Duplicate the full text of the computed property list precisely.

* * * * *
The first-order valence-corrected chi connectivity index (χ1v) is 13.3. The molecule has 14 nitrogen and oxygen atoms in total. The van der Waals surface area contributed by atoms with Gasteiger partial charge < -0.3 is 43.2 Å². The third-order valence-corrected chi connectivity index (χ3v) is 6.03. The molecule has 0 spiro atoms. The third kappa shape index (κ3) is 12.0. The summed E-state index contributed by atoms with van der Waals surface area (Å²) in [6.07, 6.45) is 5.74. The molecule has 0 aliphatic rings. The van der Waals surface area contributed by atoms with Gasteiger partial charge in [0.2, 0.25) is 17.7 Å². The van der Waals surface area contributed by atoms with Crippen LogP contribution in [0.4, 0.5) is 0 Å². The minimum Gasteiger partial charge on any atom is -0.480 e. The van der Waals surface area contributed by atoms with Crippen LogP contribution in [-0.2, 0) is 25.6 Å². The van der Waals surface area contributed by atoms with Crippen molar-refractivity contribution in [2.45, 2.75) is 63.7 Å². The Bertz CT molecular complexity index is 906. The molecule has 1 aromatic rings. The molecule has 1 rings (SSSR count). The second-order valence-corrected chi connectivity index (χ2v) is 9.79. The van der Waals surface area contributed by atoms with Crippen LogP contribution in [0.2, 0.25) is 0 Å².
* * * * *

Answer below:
The first-order valence-corrected chi connectivity index (χ1v) is 13.3. The molecule has 14 nitrogen and oxygen atoms in total. The van der Waals surface area contributed by atoms with Gasteiger partial charge < -0.3 is 43.2 Å². The third-order valence-corrected chi connectivity index (χ3v) is 6.03. The molecule has 0 spiro atoms. The third kappa shape index (κ3) is 12.0. The summed E-state index contributed by atoms with van der Waals surface area (Å²) in [6.07, 6.45) is 5.74. The molecule has 0 aliphatic rings. The van der Waals surface area contributed by atoms with Gasteiger partial charge in [0.2, 0.25) is 17.7 Å². The van der Waals surface area contributed by atoms with Crippen LogP contribution in [0.4, 0.5) is 0 Å². The minimum Gasteiger partial charge on any atom is -0.480 e. The van der Waals surface area contributed by atoms with Crippen LogP contribution in [-0.2, 0) is 25.6 Å². The van der Waals surface area contributed by atoms with Crippen molar-refractivity contribution in [2.45, 2.75) is 63.7 Å². The Bertz CT molecular complexity index is 906. The molecule has 1 aromatic rings. The molecule has 1 rings (SSSR count). The second-order valence-corrected chi connectivity index (χ2v) is 9.79. The van der Waals surface area contributed by atoms with Crippen LogP contribution in [0.2, 0.25) is 0 Å².